From Ben Evans’ blog (he works for Marc Andreesen’s venture capital firm AZ16):

WhatsApp has 450m active users, of which 72% are active every day. It has just 32 engineers. And its users share 500m photos a day, which is almost certainly more than Facebook.

So It’s quite possible mobile social will have lots of services indefinitely. This creates opportunities, but also a pretty basic challenge to Facebook. Partly in response, it paid first 1% of its market value for Instagram and now close to 10% for WhatsApp, taking not dominance but at the least two of the commanding heights of mobile social. That’s the right way to think about value, I think – not ‘OMG $16bn!”, but “is this worth 10% of Facebook?’ The deal values WhatsApp users at $35 each (very close to what Google paid for YouTube, incidentally), but the current market cap of Facebook values its MAUs at $140 or so.

There are now roughly the same number of smartphones and PCs on earth – those PCs are mostly shared and immobile or locked-down corporate boxes, while the smartphones are mobile and personal.

This scale is at the heart of the valuations we’re starting to see – WhatsApp is probably now sending more messages than the entire global SMS system.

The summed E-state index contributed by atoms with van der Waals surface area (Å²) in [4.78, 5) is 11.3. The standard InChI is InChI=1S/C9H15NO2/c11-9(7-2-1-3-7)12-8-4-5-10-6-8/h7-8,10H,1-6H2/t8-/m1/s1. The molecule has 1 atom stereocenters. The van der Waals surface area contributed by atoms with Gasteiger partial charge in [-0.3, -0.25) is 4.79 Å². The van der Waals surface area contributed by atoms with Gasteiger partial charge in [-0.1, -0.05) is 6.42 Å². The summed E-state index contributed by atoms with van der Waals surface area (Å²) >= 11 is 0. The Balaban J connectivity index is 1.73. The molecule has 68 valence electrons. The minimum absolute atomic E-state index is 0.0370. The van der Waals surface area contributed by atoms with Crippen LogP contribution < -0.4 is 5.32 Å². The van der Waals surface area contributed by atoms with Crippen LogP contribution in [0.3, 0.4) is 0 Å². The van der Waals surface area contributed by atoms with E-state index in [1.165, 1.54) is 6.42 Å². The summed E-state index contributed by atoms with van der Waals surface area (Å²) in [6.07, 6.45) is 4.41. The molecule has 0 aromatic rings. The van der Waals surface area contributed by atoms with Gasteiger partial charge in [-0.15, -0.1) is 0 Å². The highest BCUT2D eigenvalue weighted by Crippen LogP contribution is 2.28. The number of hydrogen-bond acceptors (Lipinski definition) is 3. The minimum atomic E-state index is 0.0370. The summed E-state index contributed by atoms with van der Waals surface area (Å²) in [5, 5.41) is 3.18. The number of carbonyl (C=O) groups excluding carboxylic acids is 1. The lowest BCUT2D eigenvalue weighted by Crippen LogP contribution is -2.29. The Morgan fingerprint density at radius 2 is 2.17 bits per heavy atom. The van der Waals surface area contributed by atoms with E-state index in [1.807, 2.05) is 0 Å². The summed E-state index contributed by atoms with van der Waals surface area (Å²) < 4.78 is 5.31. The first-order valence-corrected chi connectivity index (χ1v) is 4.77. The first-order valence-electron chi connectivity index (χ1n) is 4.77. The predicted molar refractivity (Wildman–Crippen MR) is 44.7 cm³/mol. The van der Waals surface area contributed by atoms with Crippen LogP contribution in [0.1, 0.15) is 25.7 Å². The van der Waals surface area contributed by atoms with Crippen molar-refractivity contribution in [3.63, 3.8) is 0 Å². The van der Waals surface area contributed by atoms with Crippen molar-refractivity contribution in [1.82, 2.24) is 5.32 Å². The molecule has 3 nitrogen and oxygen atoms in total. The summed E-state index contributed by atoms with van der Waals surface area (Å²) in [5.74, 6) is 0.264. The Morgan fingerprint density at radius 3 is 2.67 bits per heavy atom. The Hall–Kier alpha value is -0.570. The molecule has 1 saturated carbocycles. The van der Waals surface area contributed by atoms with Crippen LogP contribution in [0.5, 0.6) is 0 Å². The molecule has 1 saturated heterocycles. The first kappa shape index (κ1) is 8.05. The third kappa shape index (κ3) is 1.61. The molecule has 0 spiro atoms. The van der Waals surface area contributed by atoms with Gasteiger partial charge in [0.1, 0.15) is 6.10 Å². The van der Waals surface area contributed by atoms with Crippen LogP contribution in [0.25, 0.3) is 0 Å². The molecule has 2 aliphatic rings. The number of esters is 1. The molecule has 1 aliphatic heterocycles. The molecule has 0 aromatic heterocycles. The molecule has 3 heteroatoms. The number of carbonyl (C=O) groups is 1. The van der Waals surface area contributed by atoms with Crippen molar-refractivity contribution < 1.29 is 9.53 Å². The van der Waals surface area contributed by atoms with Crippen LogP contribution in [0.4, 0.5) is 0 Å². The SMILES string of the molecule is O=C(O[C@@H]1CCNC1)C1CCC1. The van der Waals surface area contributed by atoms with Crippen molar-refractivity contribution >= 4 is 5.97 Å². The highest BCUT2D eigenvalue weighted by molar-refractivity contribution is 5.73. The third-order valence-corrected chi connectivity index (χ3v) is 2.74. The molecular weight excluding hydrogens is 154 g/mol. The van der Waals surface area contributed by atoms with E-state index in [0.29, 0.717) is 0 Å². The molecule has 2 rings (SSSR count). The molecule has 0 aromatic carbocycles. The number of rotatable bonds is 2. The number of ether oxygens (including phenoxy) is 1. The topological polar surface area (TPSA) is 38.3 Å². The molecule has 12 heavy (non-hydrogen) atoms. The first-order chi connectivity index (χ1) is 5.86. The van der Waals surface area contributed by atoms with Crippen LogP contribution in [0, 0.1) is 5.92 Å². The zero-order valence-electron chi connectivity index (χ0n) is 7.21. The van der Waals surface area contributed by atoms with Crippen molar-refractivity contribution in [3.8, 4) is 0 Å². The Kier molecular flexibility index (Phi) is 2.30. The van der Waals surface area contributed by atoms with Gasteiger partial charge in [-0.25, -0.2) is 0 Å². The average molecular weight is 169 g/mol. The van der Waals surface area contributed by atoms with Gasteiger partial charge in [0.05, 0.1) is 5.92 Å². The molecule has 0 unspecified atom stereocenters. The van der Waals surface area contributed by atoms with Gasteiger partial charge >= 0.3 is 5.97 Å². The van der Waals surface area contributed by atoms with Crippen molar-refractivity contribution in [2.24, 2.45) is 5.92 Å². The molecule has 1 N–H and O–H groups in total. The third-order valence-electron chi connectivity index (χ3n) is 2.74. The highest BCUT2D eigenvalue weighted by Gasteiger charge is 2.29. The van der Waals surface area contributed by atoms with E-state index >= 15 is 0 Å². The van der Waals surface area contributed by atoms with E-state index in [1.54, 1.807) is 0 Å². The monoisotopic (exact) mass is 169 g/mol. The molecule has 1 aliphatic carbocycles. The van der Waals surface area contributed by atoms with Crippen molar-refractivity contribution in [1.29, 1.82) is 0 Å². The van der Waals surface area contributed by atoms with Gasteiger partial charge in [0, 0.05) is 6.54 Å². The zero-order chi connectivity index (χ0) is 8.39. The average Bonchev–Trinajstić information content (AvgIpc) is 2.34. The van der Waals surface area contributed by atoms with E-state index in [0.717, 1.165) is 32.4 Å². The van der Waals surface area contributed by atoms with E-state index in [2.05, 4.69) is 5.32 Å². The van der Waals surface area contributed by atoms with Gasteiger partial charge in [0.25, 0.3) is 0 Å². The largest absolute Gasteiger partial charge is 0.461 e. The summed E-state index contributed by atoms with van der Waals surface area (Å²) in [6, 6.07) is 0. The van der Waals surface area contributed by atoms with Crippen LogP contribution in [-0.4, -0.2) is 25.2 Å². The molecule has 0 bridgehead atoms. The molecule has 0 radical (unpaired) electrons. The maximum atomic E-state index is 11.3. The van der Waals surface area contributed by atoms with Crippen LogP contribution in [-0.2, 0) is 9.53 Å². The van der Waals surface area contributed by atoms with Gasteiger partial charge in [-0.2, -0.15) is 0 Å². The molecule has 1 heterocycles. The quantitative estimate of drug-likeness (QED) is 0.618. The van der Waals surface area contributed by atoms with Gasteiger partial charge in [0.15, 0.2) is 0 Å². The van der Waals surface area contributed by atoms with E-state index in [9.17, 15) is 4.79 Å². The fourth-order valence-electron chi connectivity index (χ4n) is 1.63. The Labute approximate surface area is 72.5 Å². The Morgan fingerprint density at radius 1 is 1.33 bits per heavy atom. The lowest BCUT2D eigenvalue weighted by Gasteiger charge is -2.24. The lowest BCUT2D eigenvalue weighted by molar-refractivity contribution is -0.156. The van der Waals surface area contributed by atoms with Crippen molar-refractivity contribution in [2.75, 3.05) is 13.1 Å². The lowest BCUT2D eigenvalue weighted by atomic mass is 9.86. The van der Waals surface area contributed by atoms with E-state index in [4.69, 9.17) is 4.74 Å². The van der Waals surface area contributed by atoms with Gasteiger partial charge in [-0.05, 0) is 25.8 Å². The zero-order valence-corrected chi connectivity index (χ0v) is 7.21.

Of course, many of the users that Facebook acquired through WhatsApp are likely already on Facebook as well, so a lot of overlap using the value per user metric.

From Om Malik of, who is also optimistic:

When I think about the deal, it actually makes what investor Paul Kedrosky calls “ridiculously rational” sense. It keeps WhatsApp out of the hands of Google and most importantly takes out an aggressive competitor for “attention” from the market.

Facebook is going to end up competing with apps like Line and WeChat in many markets for the consumer’s mobile minutes and WhatsApp gives the Menlo Park based company a strong competitive weapon. While potential monetization remains a bit of a head scratcher, there are more options for the company to think about, like new native advertisements in the near future.

Mr. Malik then goes on to discuss other historical acquisitions (Hotmail, ICQ, Skype) and acquisition strategies (CSCO using expensive stock during the tech bubble to stave off competition) that supports Facebook’s move.

Sarah Lacy of Pando points to photos as the key reason for the acquisition:

And guess who is the new photo leader according to recent numbers? WhatsApp. According to the company’s own numbers, WhatsApp is processing 500 million images per day, compared to 400 million Snapchat (“snaps”) per day, which could include photos or videos. For its part, Facebook processes a comparatively paltry 350 million photos a day, with an additional 55 million per day from Instagram.

Facebook has become the world’s most dominant, and resilient, social network by ensuring that it “owns” photos. Today’s purchase shows they’re determined to maintain that dominance whatever the cost.

Finally, Sequoia Capital, an early investor in WhatsApp (clearly biased to pump up the acquisition, though that’s really true of everyone in Silicon Valley, since one crazy valuation raises everyone’s valuations), detailed some of the positives in yesterday’s blog post: